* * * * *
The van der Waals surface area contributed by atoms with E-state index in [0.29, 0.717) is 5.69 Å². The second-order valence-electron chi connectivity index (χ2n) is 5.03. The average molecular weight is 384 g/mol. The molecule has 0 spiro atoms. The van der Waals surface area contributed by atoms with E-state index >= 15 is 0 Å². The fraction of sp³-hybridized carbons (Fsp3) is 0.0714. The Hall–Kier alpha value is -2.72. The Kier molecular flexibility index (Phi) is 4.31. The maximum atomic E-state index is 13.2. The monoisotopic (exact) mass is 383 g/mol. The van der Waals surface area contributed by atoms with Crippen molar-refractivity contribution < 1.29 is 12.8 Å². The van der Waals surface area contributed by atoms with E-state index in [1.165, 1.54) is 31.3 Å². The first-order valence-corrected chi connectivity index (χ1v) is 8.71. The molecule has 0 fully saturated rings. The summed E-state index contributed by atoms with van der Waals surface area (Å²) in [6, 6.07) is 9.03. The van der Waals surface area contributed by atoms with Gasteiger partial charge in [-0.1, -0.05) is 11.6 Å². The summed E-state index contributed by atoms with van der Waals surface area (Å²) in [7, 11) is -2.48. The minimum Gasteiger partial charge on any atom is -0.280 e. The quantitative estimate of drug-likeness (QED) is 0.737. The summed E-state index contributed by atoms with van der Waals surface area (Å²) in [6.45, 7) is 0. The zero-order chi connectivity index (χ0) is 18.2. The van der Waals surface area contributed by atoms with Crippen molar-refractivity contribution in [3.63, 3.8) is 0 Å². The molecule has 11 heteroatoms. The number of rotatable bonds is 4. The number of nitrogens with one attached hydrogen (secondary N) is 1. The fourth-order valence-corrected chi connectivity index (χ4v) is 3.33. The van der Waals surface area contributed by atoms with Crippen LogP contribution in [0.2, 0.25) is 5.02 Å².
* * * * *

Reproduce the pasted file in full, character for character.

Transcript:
The van der Waals surface area contributed by atoms with E-state index in [0.29, 0.717) is 5.69 Å². The second-order valence-electron chi connectivity index (χ2n) is 5.03. The average molecular weight is 384 g/mol. The molecule has 0 spiro atoms. The van der Waals surface area contributed by atoms with E-state index >= 15 is 0 Å². The fraction of sp³-hybridized carbons (Fsp3) is 0.0714. The Hall–Kier alpha value is -2.72. The Kier molecular flexibility index (Phi) is 4.31. The maximum atomic E-state index is 13.2. The monoisotopic (exact) mass is 383 g/mol. The van der Waals surface area contributed by atoms with Crippen molar-refractivity contribution < 1.29 is 12.8 Å². The van der Waals surface area contributed by atoms with E-state index in [1.165, 1.54) is 31.3 Å². The first-order valence-corrected chi connectivity index (χ1v) is 8.71. The molecule has 0 fully saturated rings. The summed E-state index contributed by atoms with van der Waals surface area (Å²) in [6, 6.07) is 9.03. The van der Waals surface area contributed by atoms with Gasteiger partial charge in [-0.1, -0.05) is 11.6 Å². The summed E-state index contributed by atoms with van der Waals surface area (Å²) in [7, 11) is -2.48. The minimum Gasteiger partial charge on any atom is -0.280 e. The quantitative estimate of drug-likeness (QED) is 0.737. The summed E-state index contributed by atoms with van der Waals surface area (Å²) in [6.45, 7) is 0. The zero-order chi connectivity index (χ0) is 18.2. The van der Waals surface area contributed by atoms with Crippen molar-refractivity contribution in [3.63, 3.8) is 0 Å². The molecule has 11 heteroatoms. The number of rotatable bonds is 4. The number of nitrogens with one attached hydrogen (secondary N) is 1. The fourth-order valence-corrected chi connectivity index (χ4v) is 3.33. The van der Waals surface area contributed by atoms with Crippen LogP contribution in [0.2, 0.25) is 5.02 Å².